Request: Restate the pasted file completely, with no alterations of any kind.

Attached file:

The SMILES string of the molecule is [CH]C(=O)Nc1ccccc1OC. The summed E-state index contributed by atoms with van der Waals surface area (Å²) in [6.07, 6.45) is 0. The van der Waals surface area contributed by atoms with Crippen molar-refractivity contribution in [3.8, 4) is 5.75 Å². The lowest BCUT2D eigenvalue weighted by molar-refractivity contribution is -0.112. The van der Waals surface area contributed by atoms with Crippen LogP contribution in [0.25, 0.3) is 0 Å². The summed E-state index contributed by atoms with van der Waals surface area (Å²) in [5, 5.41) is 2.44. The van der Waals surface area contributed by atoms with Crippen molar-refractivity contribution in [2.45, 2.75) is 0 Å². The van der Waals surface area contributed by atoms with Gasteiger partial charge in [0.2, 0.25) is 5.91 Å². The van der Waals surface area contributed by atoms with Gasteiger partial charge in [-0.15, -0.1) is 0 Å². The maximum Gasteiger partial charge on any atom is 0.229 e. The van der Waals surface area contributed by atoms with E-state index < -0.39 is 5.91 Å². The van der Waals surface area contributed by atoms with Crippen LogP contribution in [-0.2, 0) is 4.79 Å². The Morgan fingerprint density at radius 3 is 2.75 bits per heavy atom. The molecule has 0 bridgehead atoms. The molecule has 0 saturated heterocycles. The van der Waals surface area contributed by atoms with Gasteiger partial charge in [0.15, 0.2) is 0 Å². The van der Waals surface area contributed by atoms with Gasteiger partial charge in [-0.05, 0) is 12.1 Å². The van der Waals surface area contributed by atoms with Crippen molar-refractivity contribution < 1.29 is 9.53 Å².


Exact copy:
The SMILES string of the molecule is [CH]C(=O)Nc1ccccc1OC. The summed E-state index contributed by atoms with van der Waals surface area (Å²) in [6.07, 6.45) is 0. The van der Waals surface area contributed by atoms with Crippen molar-refractivity contribution in [3.8, 4) is 5.75 Å². The lowest BCUT2D eigenvalue weighted by molar-refractivity contribution is -0.112. The van der Waals surface area contributed by atoms with Crippen LogP contribution in [0.25, 0.3) is 0 Å². The summed E-state index contributed by atoms with van der Waals surface area (Å²) in [5, 5.41) is 2.44. The van der Waals surface area contributed by atoms with Crippen molar-refractivity contribution in [2.45, 2.75) is 0 Å². The van der Waals surface area contributed by atoms with Gasteiger partial charge in [0.2, 0.25) is 5.91 Å². The van der Waals surface area contributed by atoms with Gasteiger partial charge in [-0.15, -0.1) is 0 Å². The maximum Gasteiger partial charge on any atom is 0.229 e. The van der Waals surface area contributed by atoms with E-state index < -0.39 is 5.91 Å². The van der Waals surface area contributed by atoms with Crippen LogP contribution in [-0.2, 0) is 4.79 Å². The Morgan fingerprint density at radius 3 is 2.75 bits per heavy atom. The molecule has 0 bridgehead atoms. The molecule has 0 saturated heterocycles. The van der Waals surface area contributed by atoms with Gasteiger partial charge in [0.15, 0.2) is 0 Å². The van der Waals surface area contributed by atoms with Gasteiger partial charge in [-0.05, 0) is 12.1 Å². The van der Waals surface area contributed by atoms with Crippen molar-refractivity contribution < 1.29 is 9.53 Å².